What were the intentions of the United States in the late 19th century given its changing identity on the world stage? Influenced by the publication of two influential texts, Alfred Thayer Mahan’s The Influence of Sea Power in 1890 and Frederick Jackson Turner’s “The Significance of the Frontier in American History” in 1893, the United States’ commitment to Manifest Destiny on the North American continent expanded beyond its changing borders, becoming a mission of global domination rooted in white supremacy. Stephen Kinzer describes the ideas of Mahan and Jackson in his book Overthrow - America’s Century of Regime Change from Hawaii to Iraq. About naval power he writes, “To achieve that control, [Mahan] asserted, a nation must maintain a navy powerful enough to protect its merchant fleet and force uncooperative countries to open themselves to trade and investment.” He quotes Turner who wrote, “For nearly three centuries the dominant fact in American life has been expansion...That these energies of expansion will no longer operate would be a rash prediction; and the demands for a vigorous foreign policy, for an inter-oceanic canal, for a revival of our power upon the seas, and for the extension of American influence to outlying islands and adjoining countries, are indications that the movement will continue.”25 Both works make the connection that emerged previously, American militarism and imperialism is linked with economic growth and investment.
This history of U.S. intervention that began in the late 19th century highlights a critical tension between the apparent and actual purposes of these “regime changes.” Kinzer writes about this pattern: “The United States repeatedly used its military power, and that of its clandestine services, to overthrow governments that refused to protect American interests.” He continues, “Each time, it cloaked its intervention in the rhetoric of national security and liberation. In most cases, however, it acted mainly for economic reasons-specifically, to establish, promote, and defend the right of Americans to do business around the world without interference.”26 We can see this contradiction between rhetoric and reality analyzing the purpose of the Spanish-American War. Was the purpose to secure freedom for Cuba from centuries of rule under imperial Spain? Or were these themes of liberation used to convince the American people to support the war while annexation of Cuba for military, political, and economic power was the actual goal? As we consider these questions, it is important to remember that there are no singular answers. A wide range of interests tried to define the meaning of the war and its purpose.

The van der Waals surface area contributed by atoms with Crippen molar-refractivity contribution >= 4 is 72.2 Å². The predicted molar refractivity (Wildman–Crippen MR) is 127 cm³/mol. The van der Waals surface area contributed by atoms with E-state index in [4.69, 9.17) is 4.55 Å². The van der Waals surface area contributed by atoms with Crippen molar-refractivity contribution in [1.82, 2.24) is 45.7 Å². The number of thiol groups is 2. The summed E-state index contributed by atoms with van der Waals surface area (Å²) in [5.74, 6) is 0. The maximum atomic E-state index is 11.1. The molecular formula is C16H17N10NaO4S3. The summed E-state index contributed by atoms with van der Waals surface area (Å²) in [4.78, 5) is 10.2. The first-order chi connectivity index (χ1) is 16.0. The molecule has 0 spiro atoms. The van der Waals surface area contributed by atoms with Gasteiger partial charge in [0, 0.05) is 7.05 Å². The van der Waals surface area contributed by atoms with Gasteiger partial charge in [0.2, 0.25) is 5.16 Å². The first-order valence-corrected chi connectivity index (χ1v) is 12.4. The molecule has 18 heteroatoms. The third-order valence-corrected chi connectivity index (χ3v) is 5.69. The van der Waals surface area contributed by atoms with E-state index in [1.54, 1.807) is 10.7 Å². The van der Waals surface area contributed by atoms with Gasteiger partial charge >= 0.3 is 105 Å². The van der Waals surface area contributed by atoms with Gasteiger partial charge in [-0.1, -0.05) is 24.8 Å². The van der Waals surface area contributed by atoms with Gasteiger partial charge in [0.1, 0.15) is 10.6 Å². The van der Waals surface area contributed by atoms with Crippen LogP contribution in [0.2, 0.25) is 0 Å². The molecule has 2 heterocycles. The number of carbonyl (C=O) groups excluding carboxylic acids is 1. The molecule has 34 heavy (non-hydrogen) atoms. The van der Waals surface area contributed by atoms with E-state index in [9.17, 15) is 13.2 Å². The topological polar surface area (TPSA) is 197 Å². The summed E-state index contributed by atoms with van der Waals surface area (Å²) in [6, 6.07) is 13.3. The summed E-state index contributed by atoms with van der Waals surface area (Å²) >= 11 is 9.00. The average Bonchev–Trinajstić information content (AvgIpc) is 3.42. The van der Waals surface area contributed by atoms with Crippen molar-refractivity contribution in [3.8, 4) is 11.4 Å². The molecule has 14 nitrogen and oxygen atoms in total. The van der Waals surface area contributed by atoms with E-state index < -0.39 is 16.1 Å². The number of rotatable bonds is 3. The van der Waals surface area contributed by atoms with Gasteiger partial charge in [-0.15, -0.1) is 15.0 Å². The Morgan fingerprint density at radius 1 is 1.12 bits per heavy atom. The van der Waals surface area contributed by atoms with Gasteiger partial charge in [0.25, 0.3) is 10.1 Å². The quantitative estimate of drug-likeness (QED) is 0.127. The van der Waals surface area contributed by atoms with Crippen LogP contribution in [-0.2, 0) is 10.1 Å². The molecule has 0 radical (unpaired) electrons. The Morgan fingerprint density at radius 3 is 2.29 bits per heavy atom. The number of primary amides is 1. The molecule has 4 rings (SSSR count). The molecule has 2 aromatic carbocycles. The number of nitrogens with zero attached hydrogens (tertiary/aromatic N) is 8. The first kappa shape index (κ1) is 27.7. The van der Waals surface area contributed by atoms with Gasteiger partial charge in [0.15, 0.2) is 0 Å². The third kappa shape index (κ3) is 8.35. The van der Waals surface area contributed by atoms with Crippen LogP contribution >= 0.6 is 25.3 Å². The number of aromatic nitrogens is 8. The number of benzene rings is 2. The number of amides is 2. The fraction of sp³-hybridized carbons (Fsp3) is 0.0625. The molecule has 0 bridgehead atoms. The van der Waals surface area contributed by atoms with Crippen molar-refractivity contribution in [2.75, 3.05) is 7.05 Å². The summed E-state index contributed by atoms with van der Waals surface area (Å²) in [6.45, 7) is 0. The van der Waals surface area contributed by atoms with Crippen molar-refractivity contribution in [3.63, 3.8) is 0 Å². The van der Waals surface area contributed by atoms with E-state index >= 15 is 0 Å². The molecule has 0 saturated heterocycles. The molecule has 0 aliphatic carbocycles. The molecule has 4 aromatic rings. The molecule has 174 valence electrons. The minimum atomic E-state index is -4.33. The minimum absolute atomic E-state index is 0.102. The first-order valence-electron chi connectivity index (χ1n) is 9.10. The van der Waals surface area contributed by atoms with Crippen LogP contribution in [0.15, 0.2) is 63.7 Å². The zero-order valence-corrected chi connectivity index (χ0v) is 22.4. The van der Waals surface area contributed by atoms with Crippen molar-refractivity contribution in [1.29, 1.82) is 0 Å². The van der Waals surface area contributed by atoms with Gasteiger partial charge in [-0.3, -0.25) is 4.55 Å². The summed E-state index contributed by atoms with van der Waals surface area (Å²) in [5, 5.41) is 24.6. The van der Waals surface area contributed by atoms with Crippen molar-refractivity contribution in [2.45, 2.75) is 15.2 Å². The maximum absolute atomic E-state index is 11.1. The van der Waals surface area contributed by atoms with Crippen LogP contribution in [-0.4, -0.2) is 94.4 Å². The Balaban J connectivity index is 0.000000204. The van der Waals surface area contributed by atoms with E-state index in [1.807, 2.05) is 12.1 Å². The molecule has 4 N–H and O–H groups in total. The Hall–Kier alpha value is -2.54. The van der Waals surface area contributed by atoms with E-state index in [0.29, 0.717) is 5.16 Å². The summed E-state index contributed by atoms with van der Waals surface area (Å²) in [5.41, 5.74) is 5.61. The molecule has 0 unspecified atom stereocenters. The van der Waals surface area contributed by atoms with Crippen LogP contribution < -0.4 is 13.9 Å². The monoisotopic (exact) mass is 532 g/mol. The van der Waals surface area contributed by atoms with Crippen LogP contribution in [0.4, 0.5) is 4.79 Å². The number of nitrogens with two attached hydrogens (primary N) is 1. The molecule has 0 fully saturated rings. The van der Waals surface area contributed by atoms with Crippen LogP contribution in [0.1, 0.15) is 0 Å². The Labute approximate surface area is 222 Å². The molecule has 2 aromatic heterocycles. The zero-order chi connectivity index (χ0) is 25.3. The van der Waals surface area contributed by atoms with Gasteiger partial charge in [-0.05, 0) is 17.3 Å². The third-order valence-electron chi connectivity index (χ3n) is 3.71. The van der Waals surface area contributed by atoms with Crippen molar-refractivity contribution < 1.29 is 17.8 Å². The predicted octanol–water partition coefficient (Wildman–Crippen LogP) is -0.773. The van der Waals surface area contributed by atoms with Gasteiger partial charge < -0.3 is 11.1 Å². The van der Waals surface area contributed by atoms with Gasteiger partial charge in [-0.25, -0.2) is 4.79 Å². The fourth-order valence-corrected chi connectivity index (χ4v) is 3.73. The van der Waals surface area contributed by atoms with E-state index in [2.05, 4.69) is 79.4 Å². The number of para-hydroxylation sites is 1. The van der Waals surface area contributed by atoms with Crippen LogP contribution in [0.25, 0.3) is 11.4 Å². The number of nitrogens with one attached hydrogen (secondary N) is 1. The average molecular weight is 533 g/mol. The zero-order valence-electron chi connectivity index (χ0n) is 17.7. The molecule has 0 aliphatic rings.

As students study 1898, they will value returning to José Martí. In the years leading up to U.S. involvement in the war, Cuban rebels resisted Spanish control and held their own in a battle for political self-determination and freedom from imperial rule. José Martí led his fellow patriots in these anti-imperialist efforts. In Martí’s last letter, posted by his comrades after his war-related death, he sought “to prevent, by the independence of Cuba, the United States from spreading over the West Indies and falling, with that added weight, upon other lands of our America.”27 Not only does Martí reclaim the name of America to include lands outside of borders to the north, he links Cuban independence to a check on the future imperial domination, not of Spain, but of the United States.
The United States’ entrance into the Spanish-American War in 1898 symbolized a shift. The U.S. entered the war in the name of fighting empire, ultimately to secure a new role as an empire itself. The war also signified a reunification and relegitimization of the Confederacy by the United States; the nation seemingly unified with a common purpose of bringing liberty to those outside of the United States who need it. In his book The End of the Myth: From the Frontier to the Border Wall in the Mind of America, Greg Grandin describes how expansion reunited the North and South in the post Civil War era: “White southerners bitterly opposed Reconstruction, a military occupation imposed on the entire defeated Confederacy, but they came together with the northerners ‘on the subject of Manifest Destiny.’”28 Grandin investigates the contradictions implicit in this shift: “The War of 1898 was alchemic. It transformed the ‘Lost Cause’ of the Confederacy-the preservation of slavery-into humanity’s cause for world freedom.”29 While self-determination was the implied purpose for global interventions and war, U.S. leaders had never shifted from their long-standing white supremacist policies. Even President William McKinley took a “victory tour” of the South after the defeat of Spain, wearing a Confederate badge on his lapel and saying, “When we are all on one side, we are unconquerable.”30 McKinley uses a colorblind narrative to celebrate unity, while failing to acknowledge or take action to protect the lives of African-Americans who were left out of the “one side” he celebrated. Grandin continues, “Nothing was truly reconciled, nothing transcended, at least when it came to the country’s founding paradox: the promise of political freedom and the reality of racial subjugation.”31 Students will recognize this paradox as they witness similar contradictions in history and in the human rights struggles of present day.